Drones in Large Cycles

Nico Muhly’s Drones in Large Cycles was written in 2012 and is the bonus composition on Muhly’s album, Drones. Each movement on the album is scored for a single instrument with drones. The instrumentation includes two pianos, violin, viola, and drones. Muhly says, “I started writing the Drones pieces as a method of developing harmonic ideas over static structure.” Through the use of several different musical elements, Muhly was able to create a unique work that is deeply rooted in the classical tradition. 

The first thing that stands out is the instrumentation of this work. Mulhy composed a piece that uses instruments traditionally found in the orchestra: piano, violin, and viola. He layers the instrumentation with various drones throughout the work to provide unique musical ideas. Throughout this work the instruments perform virtuosic passages that, at times, contradict the electronics. The violin and viola are commonly used as solo instruments performing alone, together, and with the two pianos. The rhythmic interactions between each instrument is one of many compositional techniques Muhly uses in this work to develop his musical ideas.

The use of phasing was more commonly used by Steve Reich with works such as Piano Phase. Muhly takes that idea and elaborates on it by using four instruments at a time, along with the inclusion of electronics. The composite rhythms created by the overlapping and phasing of several instruments blurs any form of clear musical direction. There is always something new happening rhythmically that is imitated in another instrument, similar to a winding staircase that seems to go on forever. The constant phasing of rhythms builds up to roughly the 10-minute mark, where there is a composite five-over-four polyrhythm. This musical idea, while brief, presents the listener with the climax of the piece. Rather than a large harmonic cadence to signify the climax, Muhly uses polyrhythms to give the piece a solid groove for a moment.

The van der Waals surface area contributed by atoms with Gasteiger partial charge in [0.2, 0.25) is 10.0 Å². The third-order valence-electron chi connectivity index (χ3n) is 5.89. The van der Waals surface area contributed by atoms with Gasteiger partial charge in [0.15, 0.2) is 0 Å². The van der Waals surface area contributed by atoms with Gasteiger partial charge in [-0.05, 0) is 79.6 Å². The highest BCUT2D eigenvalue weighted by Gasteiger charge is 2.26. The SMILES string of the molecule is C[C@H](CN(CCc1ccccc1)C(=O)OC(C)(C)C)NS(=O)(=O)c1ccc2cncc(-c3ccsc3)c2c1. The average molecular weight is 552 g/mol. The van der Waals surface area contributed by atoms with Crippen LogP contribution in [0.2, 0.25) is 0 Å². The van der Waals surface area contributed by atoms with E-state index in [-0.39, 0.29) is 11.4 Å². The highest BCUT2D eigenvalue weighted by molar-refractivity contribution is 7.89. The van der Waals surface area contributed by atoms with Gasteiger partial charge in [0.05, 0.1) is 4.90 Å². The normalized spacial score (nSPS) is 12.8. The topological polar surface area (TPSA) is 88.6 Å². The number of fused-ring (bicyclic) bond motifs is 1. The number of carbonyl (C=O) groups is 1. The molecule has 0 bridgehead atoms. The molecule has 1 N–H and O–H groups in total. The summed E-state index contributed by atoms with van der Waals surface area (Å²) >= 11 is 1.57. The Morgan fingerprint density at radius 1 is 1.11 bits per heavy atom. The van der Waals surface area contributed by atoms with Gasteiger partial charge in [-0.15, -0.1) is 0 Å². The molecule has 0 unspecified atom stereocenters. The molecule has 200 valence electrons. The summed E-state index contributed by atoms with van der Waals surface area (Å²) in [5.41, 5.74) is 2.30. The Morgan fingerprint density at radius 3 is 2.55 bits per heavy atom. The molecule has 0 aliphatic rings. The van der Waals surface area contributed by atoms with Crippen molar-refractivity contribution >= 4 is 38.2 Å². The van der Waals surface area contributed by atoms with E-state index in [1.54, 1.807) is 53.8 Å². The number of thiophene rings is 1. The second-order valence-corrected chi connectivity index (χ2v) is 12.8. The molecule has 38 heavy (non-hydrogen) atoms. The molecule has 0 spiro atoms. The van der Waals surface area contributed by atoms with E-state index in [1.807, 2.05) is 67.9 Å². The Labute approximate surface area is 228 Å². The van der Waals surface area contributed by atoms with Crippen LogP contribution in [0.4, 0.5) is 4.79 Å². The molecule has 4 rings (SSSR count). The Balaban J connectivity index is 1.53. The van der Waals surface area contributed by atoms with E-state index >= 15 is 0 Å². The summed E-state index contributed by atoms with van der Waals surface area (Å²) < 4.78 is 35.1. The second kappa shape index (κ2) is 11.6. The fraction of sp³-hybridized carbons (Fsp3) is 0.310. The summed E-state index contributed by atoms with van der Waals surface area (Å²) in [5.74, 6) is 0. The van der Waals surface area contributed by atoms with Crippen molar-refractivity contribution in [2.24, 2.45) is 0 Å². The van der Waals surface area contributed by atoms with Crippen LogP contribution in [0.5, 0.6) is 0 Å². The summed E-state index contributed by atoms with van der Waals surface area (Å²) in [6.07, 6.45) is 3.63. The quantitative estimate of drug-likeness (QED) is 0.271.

Overall, this piece has a sense of tonality without a defined key center. There are moments where the instruments are playing in certain keys for moments, then move to a different key. There are no cadences, in a traditional sense, throughout the work. Using the changing harmony only with constant phasing, this further emphasizes a sense of constant motion building to a certain moment in the piece. Due to the lack of a key center, some harmonic content seems a bit strange to the listener. However, Muhly presents these harmonic changes in a way that are complimented by the drones. 

 Muhly’s use of electronics in this piece are different than other composers such as Missy Mazzoli, because Muhly uses it as a place to build upon harmonic motion. Many times, electronics are used as accompaniment to a piece, or a soundscape to create the atmosphere of the work. Muhly uses electronics for both of these reasons, and also as an independent voice throughout this work. In the beginning, there are light sounds provided by the drone accompaniment that act as a soundscape by providing eclectic nuances. As the piece develops the electronics begin to give rhythmic and harmonic support. There are several moments where the electronics move through the texture of the piece to emphasize certain ideas, or to become the main focus of a particular musical moment. 

 In relation to the classical tradition, Muhly is able to bring instruments that carry a long heritage in western music to be brought into the modern day with electronics. He provides the instruments very musical moments, while also having them perform in ways not normally seen in the orchestral realm. Muhly has created a unique work that takes the listener through several musical areas with instrumentation, rhythmic content, and electronics. 

Trice Mayhall


“Drones in Large Cycles”. YouTube Video, 11:50. Posted by “ennio speranza”, April 2, 2013. https://www.youtube.com/watch?v=PDTxFrS8DFQ

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